Review: Daisy Cooper and the Sisters of the Black Night by Robert Dee

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I am going to take a moment to gush a bit about this book.  Geared to children 11 and older, I literally could not put it down.  Daisy is an incredibly strong and smart heroine, and has a cast of supporting characters / friends that are just as clever and interesting.  For parents who are searching for positive role model reads for their girls, this book has it in spades.

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Title:  Daisy Cooper and the Sisters of the Black Night
Author:  Robert Dee
Format:  Paperback and eBook
Publisher:  Self-Published
Pages:  290
ISBN: 978-1480255524
Genre: Children’s Adventure 11+
Series: Daisy Cooper: International Schoolgirl Vol. One
Best Read in Order: N / A
Stars:  5
Purchase Now:  Amazon US § Amazon UK

About the book: 

When you’re twelve years old and want to travel the world as a reporter for International Schoolgirl magazine you’d better be able to prove you can find a good story at home first. Budding reporter Daisy Cooper finds the perfect school when she wins a place at the brilliant but eccentric Darlington School for Girls. With maths classes that involve poker games, science lectures where pupils fire rockets and biology lessons that take place in a real zoo it is everything she could have wished for. The school is also home to International Schoolgirl, a magazine that sends specially chosen pupils – International Schoolgirls – on adventures across the globe in search of groundbreaking stories.

To travel the world as a reporter is something Daisy has always wanted and she dreams of being chosen. Daisy begins an adventure closer to home, however, when she gets lost in the school maze one evening and stumbles across the mysterious Sisters of the Black Night – a hooded secret society that meets under the cover of darkness. Convinced The Sisters are up to no good Daisy enlists the help of her dorm mates – the 88ers – to get to the bottom of the mystery. It’s an adventure that takes her through ancient pirate diaries, shark infested tunnels, perilous sword fights and on motorcycle chases through the stormy English countryside. When Daisy finally discovers The Sisters’ dark secret she has to make the most difficult choice of her life: having the job she always dreamed of, or doing what’s right.

Book Review:

I hoped that this would be a cleverly plotted story: it far exceeded the promise of the book description, and was a book that I read in one sitting, staying up far later than I normally do because I could not put it down.  As someone who is constantly looking to find strong female protagonists in the books I review for Children and YA, Daisy was a uniquely drawn and developed pre-teen who completely stole my heart in the first chapters and never let go.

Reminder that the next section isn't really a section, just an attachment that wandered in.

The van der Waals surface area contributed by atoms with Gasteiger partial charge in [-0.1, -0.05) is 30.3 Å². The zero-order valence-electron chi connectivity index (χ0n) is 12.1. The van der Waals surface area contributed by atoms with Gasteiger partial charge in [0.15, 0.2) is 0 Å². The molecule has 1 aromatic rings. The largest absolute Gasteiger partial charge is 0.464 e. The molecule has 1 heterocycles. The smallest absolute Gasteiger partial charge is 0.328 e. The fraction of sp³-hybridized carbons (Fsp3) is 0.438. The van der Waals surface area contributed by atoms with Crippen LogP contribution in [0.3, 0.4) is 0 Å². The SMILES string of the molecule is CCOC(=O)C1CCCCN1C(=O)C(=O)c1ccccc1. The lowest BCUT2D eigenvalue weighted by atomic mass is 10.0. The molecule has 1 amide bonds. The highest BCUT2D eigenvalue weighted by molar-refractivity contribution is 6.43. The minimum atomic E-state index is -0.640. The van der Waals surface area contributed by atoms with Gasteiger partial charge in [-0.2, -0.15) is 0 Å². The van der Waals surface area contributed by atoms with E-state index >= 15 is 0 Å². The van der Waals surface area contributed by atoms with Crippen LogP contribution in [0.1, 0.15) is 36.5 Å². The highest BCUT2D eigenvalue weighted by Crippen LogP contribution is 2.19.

Penned by UK author Robert Dee, he has managed to find the voice of a young girl, and recognize that adventures and danger are not just for boys.  Here too along with core values to live by, Dee manages to incorporate the value of friends, giving free hand to introduce a group of girls that soon become fast friends, despite their myriad of differences.

The multiple elements all manage to weave into a smoothly plotted story that leads from one new discovery to the next until the final breath-taking moments.  I don’t know who else could have found use for a seriously depressive lion, stolen sharks in the sewer drains and swordfights, but Robert Dee found a way!

One item of note: this book is written for the UK market, the spelling / use is not changed for a US reader.  While the spelling will be different, and there are some slang terms that will feel unfamiliar, any student in Grade 6 or 7 will be right at home in this story!

I received an eBook copy from the author for purpose of honest review as part of the Indie Authors Rock promotion at I am, Indeed.  I was not compensated for this review: all conclusions are my own responsibility. 

About the Author: 

Robert Dee is an author based in Brighton, England. He has been writing fiction since the age of nine when a story he wrote about a werewolf buried in his back garden impressed his (easily impressed) classmates. Before Daisy Cooper he wrote mostly mature fiction – stories, novels, screenplays – and spent a short time in journalism. Daisy Cooper and the Sisters of the Black Night is the first in the Daisy Cooper: International Schoolgirl series which is is a planned eight book series. He likes to see the books as family fiction as opposed to juvenile fiction and hopes that they appeal to readers regardless of age or gender, something Daisy would approve of.

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